Works Cited



The Disappearing Act of NBA Centers

For years, the game of basketball has been from the inside-out. The big man in the middle draws the defense, and either scores or kicks it out. Those years have come and gone. As we near the dawn of the new NBA season, another year of three point domination is upon us. And with it, the extraneous need for a true center grows.

Granted, a true dominant center (such as Marc Gasol) is effective enough to be a factor both on offense and defense. However, many centers today lack a consistent mid range jump shot or a three-point shot at all. Today’s game is all about spacing and ball movement. A player that is constrained to the paint is not spacing the floor all that well. Not to mention some horrendous free throw shooting (looking at you Dwight and DeAndre). With no serious consequences for the infamous “Hack-A-Shaq” strategy, any big man that is a poor free throw shooter can be a tremendous hinderance to his team.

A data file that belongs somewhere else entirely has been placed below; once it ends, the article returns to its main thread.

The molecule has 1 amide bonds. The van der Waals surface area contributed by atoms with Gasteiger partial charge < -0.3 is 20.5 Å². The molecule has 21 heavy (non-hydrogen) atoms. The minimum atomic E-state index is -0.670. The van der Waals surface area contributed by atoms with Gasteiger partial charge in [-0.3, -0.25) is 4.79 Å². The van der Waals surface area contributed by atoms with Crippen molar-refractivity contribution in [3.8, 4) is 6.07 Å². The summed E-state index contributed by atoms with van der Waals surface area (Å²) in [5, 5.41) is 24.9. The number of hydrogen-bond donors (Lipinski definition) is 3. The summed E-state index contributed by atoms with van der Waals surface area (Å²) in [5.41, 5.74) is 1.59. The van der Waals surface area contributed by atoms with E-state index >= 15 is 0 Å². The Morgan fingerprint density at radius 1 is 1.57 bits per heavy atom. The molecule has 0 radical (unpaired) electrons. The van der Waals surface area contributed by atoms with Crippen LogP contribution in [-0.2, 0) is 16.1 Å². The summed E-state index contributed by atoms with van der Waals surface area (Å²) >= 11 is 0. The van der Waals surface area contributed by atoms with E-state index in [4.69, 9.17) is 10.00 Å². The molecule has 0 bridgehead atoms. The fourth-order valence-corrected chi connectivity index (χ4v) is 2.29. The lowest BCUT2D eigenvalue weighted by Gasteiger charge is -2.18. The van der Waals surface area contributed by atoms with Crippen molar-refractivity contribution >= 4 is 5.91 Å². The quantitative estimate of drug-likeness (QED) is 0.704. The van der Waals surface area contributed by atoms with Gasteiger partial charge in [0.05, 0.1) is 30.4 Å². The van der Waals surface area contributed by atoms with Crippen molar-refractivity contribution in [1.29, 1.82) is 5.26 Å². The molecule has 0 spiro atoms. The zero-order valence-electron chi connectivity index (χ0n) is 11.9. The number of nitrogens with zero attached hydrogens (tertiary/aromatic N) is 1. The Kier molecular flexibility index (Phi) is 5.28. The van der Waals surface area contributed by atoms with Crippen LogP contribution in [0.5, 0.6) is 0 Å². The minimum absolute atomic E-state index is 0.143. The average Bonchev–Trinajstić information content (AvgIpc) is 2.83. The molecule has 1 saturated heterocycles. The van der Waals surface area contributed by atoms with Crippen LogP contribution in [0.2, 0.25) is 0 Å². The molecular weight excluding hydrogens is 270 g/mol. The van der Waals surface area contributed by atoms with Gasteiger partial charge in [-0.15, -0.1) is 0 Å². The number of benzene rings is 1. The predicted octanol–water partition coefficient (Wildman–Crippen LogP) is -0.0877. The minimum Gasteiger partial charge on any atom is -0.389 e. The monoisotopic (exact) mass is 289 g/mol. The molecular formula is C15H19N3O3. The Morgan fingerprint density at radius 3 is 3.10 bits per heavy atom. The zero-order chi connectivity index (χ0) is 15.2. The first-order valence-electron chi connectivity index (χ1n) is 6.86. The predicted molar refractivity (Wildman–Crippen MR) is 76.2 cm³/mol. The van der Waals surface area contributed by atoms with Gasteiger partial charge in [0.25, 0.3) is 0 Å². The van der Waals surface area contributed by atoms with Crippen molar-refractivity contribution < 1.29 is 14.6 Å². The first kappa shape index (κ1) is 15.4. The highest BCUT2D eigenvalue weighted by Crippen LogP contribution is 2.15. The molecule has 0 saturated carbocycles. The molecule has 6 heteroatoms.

Putting all of this aside, many centers also do not have any type of offensive game. There are few centers that are effective in the post, much less good enough to command a double team. The only centers today that are effective enough to be on the floor and not disrupt the offense are:

(note that power forwards are excluded from this)

Top Points Per Game Averages For Centers in 2014-2015

Marc Gasol (as aforementioned)- 17.4 PPG

DeMarcus Cousins- 24.1 PPG

Al Jefferson- 16.6 PPG

Nikola Vucevic- 19.3 PPG

Brook Lopez- 17.2 PPG

That’s it. From the top 40 scorers in the NBA last season, a mere 5 of them are centers. One could say that it is not a center’s duty to put up big numbers in the scoring column, however I beg to differ. That same person would argue that the game today only requires capable shooters to spread the floor. Well handsome stranger, how are those shooters going to be open if not for a big man that can collapse the defense with his array of offensive moves?